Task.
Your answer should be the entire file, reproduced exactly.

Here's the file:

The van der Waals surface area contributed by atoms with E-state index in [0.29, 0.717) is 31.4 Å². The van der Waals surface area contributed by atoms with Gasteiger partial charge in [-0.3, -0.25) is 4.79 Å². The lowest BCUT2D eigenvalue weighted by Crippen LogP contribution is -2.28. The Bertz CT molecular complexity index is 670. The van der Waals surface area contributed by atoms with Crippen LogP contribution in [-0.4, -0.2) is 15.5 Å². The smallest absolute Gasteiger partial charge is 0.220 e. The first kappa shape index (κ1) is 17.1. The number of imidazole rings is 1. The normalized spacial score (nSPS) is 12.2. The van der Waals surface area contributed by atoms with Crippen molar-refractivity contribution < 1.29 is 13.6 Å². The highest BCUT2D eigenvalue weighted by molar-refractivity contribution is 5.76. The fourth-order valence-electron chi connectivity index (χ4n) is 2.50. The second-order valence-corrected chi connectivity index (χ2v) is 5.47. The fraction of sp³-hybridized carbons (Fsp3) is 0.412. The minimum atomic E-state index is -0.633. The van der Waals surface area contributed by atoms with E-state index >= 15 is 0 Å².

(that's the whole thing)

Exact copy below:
The van der Waals surface area contributed by atoms with E-state index in [0.29, 0.717) is 31.4 Å². The van der Waals surface area contributed by atoms with Gasteiger partial charge in [-0.3, -0.25) is 4.79 Å². The lowest BCUT2D eigenvalue weighted by Crippen LogP contribution is -2.28. The Bertz CT molecular complexity index is 670. The van der Waals surface area contributed by atoms with Crippen LogP contribution in [-0.4, -0.2) is 15.5 Å². The smallest absolute Gasteiger partial charge is 0.220 e. The first kappa shape index (κ1) is 17.1. The number of imidazole rings is 1. The normalized spacial score (nSPS) is 12.2. The van der Waals surface area contributed by atoms with Crippen molar-refractivity contribution < 1.29 is 13.6 Å². The highest BCUT2D eigenvalue weighted by molar-refractivity contribution is 5.76. The fourth-order valence-electron chi connectivity index (χ4n) is 2.50. The second-order valence-corrected chi connectivity index (χ2v) is 5.47. The fraction of sp³-hybridized carbons (Fsp3) is 0.412. The minimum atomic E-state index is -0.633. The van der Waals surface area contributed by atoms with E-state index >= 15 is 0 Å².